China's aircraft carrier accomplishes its mission - bolster Chinese pride
Trefor Moss says China's first aircraft carrier may not be combat-ready, should regional rivalries escalate, but as a symbol of national pride it has already won the battle on the home front
There's a war on (you must have noticed). It is a war on several fronts: China is fighting Japan to the east, the Philippines and Vietnam to the south, and the United States wherever you choose to look. And it's escalating.
This week, China unveiled the ultimate weapon in this war: the aircraft carrier Liaoning. It is exactly the right weapon for the kind of war that China is fighting - which is a war of words, of feelings, of gestures, and of symbols.
As China and its neighbours squabble over obscure territories such as the Diaoyu and Spratly islands, the Liaoning - which officially entered navy service on Tuesday - fired its opening salvo in this war of sentiment and self-image. Its first mission was not to destroy enemy targets, but to create an impression. It accomplished that mission beautifully, without even raising anchor.
The ship's commissioning was like a graduation ceremony, only it was the Chinese nation as a whole that was graduating, attaining membership of the world's most exclusive military club. There is no symbol of military power more potent than an aircraft carrier, and now China has one, for the first time. Let the trumpets of nationalism sound.
But there's a big drawback. A phoney war is the only sort that the Liaoning is any good for. In a real shooting war, it would be mincemeat.
China's leaders are, of course, well aware of this. When they bought the carrier, a rusty relic of the Soviet war machine, from Ukraine in the 1990s, they initially planned, or so they said, to turn the ship into a floating casino. Instead, they opted for a different sort of gamble, and set about turning the ship once more into a functioning military vessel.
But it was always going to be a ship with severe limitations. The now-renamed Liaoning is like an iPhone without any apps: it's nothing more than a dumb platform. It needs aircraft, and pilots who can fly them (it currently has neither). It needs a dedicated flotilla of support ships that can defend it (same story). It needs crewmen who understand the complexities of carrier operations (not something you can pilfer from the Pentagon mainframe). All these essential working parts will take a long time to develop and integrate into a fully operational machine.
For now, the Liaoning is a lot like the old banger you buy your teenager when he's learning to drive. China's sailors will use it to master all the basic manoeuvres; if they put a few scratches on it and grind a few gears, no one will mind. Several years from now, when they have passed their driving test, Beijing will give them something newer and shinier - indeed, some analysts think that work has already started on the construction of China's first indigenous aircraft carriers.
This is all in the future. For China's neighbours, the arrival of the Liaoning is hardly anything to start panicking about. All the Chinese navy did this week was to play the opening gambit in a very long game: 20 years from now, it still may not have an aircraft carrier that it would feel confident about sending into battle. After all, the last thing you want is for your flag-bearer, your symbol of national power, to be sunk by a lesser opponent - especially, dare I say it, in an avoidable skirmish over some tiny, uninhabited islands.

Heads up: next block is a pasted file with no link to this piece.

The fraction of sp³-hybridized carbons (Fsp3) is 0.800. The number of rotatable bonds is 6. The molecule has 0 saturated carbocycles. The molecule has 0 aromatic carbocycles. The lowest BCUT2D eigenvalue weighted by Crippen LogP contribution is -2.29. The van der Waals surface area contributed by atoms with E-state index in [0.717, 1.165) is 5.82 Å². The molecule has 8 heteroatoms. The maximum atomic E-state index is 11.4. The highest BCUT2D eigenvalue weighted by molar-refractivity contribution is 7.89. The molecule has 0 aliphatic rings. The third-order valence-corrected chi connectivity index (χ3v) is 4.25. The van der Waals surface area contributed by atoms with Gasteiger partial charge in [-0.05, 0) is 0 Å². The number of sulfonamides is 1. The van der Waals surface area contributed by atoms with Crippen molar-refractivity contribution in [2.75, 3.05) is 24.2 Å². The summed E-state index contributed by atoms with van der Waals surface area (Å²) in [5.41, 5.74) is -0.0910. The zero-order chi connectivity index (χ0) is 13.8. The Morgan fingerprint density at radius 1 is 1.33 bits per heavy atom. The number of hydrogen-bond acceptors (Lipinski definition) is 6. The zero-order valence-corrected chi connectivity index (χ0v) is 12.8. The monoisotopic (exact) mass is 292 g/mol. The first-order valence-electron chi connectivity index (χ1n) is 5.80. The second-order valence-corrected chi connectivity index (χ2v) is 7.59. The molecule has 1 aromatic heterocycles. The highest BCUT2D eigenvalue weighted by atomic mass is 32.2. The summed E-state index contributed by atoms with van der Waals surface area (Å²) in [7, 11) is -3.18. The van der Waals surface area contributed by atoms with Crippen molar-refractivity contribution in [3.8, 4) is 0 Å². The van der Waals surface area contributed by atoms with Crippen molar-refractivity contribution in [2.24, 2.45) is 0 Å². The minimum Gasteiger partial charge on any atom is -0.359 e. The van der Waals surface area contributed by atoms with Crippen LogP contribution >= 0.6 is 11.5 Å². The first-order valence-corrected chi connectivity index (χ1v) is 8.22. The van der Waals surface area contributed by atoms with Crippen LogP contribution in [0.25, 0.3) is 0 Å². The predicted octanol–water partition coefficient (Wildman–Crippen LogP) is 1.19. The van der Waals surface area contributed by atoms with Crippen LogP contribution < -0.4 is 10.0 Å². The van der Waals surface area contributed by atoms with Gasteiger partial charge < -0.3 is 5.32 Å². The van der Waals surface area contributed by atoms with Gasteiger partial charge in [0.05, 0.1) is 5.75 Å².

However, the Liaoning puts China's rivals on notice. Confronting China is only going to get tougher, and the possible repercussions of provoking Beijing more and more serious. Faced with the diminishing returns of resistance to Chinese pressure, it may even occur to some rivals just to let China have those obscure little islands, and be done with it.
But let's not forget that in China's war of pride and possession, the home front is far more important than the scattered territories that are causing all the fuss. The Liaoning may not as yet be carrying any aeroplanes, but it certainly carries the ambitions of a huge cross-section of Chinese society - those people who feel sore about China's previous loss of status, and who now feel energised by its reclamation of power.
This is a ship that makes them feel good about themselves, and about China's place in the world. Best of all, from Beijing's perspective, it makes them feel reassured about the Communist Party's stewardship of the nation. Everyone knows that these are unsettled times in the closed caucus of Chinese government. Times could get a lot tougher, too, as the economy undergoes a wrenching structural shift to a lower-growth model that could fuel resentment among millions of have-nots. Feel-good tokens like the Liaoning are therefore more critical than ever.
In the end, that is the Liaoning's primary objective: not to make other countries feel scared; but to make Chinese people feel proud.
Trefor Moss is an independent journalist based in Hong Kong and former Asia-Pacific editor for Jane's Defence Weekly. Follow him on Twitter @Trefor1